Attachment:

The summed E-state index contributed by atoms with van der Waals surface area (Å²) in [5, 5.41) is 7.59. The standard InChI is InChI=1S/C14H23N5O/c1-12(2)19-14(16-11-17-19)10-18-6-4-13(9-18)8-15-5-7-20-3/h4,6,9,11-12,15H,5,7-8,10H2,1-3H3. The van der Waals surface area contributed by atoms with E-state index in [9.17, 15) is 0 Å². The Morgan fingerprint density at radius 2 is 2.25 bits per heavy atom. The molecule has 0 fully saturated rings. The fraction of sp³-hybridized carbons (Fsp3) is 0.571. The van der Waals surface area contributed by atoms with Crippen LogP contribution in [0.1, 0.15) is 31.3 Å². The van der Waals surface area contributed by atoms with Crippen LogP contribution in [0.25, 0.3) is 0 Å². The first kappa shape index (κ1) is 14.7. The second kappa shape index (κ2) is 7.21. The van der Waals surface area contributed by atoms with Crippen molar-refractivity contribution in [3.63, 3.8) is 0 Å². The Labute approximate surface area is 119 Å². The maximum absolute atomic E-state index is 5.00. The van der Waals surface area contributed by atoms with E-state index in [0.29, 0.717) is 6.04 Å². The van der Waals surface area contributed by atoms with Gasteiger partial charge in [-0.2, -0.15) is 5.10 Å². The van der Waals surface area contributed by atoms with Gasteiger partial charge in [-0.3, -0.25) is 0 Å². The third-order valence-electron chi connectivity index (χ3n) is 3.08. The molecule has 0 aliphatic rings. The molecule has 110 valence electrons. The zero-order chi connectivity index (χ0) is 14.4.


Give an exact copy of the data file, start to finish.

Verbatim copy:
The summed E-state index contributed by atoms with van der Waals surface area (Å²) in [5, 5.41) is 7.59. The standard InChI is InChI=1S/C14H23N5O/c1-12(2)19-14(16-11-17-19)10-18-6-4-13(9-18)8-15-5-7-20-3/h4,6,9,11-12,15H,5,7-8,10H2,1-3H3. The van der Waals surface area contributed by atoms with E-state index in [9.17, 15) is 0 Å². The Morgan fingerprint density at radius 2 is 2.25 bits per heavy atom. The molecule has 0 fully saturated rings. The fraction of sp³-hybridized carbons (Fsp3) is 0.571. The van der Waals surface area contributed by atoms with Crippen LogP contribution in [0.1, 0.15) is 31.3 Å². The van der Waals surface area contributed by atoms with Crippen LogP contribution in [0.25, 0.3) is 0 Å². The first kappa shape index (κ1) is 14.7. The second kappa shape index (κ2) is 7.21. The van der Waals surface area contributed by atoms with Crippen molar-refractivity contribution in [3.63, 3.8) is 0 Å². The Labute approximate surface area is 119 Å². The maximum absolute atomic E-state index is 5.00. The van der Waals surface area contributed by atoms with E-state index in [0.29, 0.717) is 6.04 Å². The van der Waals surface area contributed by atoms with Gasteiger partial charge in [-0.2, -0.15) is 5.10 Å². The van der Waals surface area contributed by atoms with Gasteiger partial charge in [-0.3, -0.25) is 0 Å². The third-order valence-electron chi connectivity index (χ3n) is 3.08. The molecule has 0 aliphatic rings. The molecule has 110 valence electrons. The zero-order chi connectivity index (χ0) is 14.4.